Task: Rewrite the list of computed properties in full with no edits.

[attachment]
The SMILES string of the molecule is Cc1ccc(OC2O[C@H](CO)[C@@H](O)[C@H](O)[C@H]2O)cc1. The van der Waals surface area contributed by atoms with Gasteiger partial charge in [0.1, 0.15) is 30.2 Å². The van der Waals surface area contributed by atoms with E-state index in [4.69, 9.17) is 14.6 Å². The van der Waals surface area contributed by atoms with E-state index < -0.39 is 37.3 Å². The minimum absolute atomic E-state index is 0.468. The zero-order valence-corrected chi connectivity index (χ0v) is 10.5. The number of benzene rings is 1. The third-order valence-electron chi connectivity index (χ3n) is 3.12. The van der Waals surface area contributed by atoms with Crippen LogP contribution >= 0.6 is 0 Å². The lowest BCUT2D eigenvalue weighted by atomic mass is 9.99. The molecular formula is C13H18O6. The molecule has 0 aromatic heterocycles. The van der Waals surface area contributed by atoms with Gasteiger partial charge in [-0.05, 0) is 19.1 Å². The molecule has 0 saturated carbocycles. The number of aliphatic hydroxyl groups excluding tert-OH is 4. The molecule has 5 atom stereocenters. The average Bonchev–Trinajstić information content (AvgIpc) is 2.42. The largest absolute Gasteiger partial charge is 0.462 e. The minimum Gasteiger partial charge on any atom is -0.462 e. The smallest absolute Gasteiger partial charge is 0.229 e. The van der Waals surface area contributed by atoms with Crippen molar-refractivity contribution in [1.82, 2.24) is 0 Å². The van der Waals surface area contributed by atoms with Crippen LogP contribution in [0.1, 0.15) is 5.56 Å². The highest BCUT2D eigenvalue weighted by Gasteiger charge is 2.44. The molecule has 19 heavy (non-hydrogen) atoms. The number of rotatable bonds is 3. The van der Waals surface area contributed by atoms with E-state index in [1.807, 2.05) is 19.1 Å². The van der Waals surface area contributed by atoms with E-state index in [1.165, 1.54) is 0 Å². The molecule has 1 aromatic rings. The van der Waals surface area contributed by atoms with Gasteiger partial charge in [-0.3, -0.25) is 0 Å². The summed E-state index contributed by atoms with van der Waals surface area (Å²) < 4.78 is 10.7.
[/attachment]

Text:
The SMILES string of the molecule is Cc1ccc(OC2O[C@H](CO)[C@@H](O)[C@H](O)[C@H]2O)cc1. The van der Waals surface area contributed by atoms with Gasteiger partial charge in [0.1, 0.15) is 30.2 Å². The van der Waals surface area contributed by atoms with E-state index in [4.69, 9.17) is 14.6 Å². The van der Waals surface area contributed by atoms with E-state index < -0.39 is 37.3 Å². The minimum absolute atomic E-state index is 0.468. The zero-order valence-corrected chi connectivity index (χ0v) is 10.5. The number of benzene rings is 1. The third-order valence-electron chi connectivity index (χ3n) is 3.12. The van der Waals surface area contributed by atoms with Crippen LogP contribution >= 0.6 is 0 Å². The lowest BCUT2D eigenvalue weighted by atomic mass is 9.99. The molecular formula is C13H18O6. The molecule has 0 aromatic heterocycles. The van der Waals surface area contributed by atoms with Gasteiger partial charge in [-0.05, 0) is 19.1 Å². The molecule has 0 saturated carbocycles. The number of aliphatic hydroxyl groups excluding tert-OH is 4. The molecule has 5 atom stereocenters. The average Bonchev–Trinajstić information content (AvgIpc) is 2.42. The largest absolute Gasteiger partial charge is 0.462 e. The minimum Gasteiger partial charge on any atom is -0.462 e. The smallest absolute Gasteiger partial charge is 0.229 e. The van der Waals surface area contributed by atoms with Crippen molar-refractivity contribution in [1.82, 2.24) is 0 Å². The van der Waals surface area contributed by atoms with Crippen LogP contribution in [0.1, 0.15) is 5.56 Å². The highest BCUT2D eigenvalue weighted by Gasteiger charge is 2.44. The molecule has 19 heavy (non-hydrogen) atoms. The number of rotatable bonds is 3. The van der Waals surface area contributed by atoms with E-state index in [1.807, 2.05) is 19.1 Å². The van der Waals surface area contributed by atoms with E-state index in [1.165, 1.54) is 0 Å². The molecule has 1 aromatic rings. The van der Waals surface area contributed by atoms with Gasteiger partial charge in [-0.3, -0.25) is 0 Å². The summed E-state index contributed by atoms with van der Waals surface area (Å²) < 4.78 is 10.7.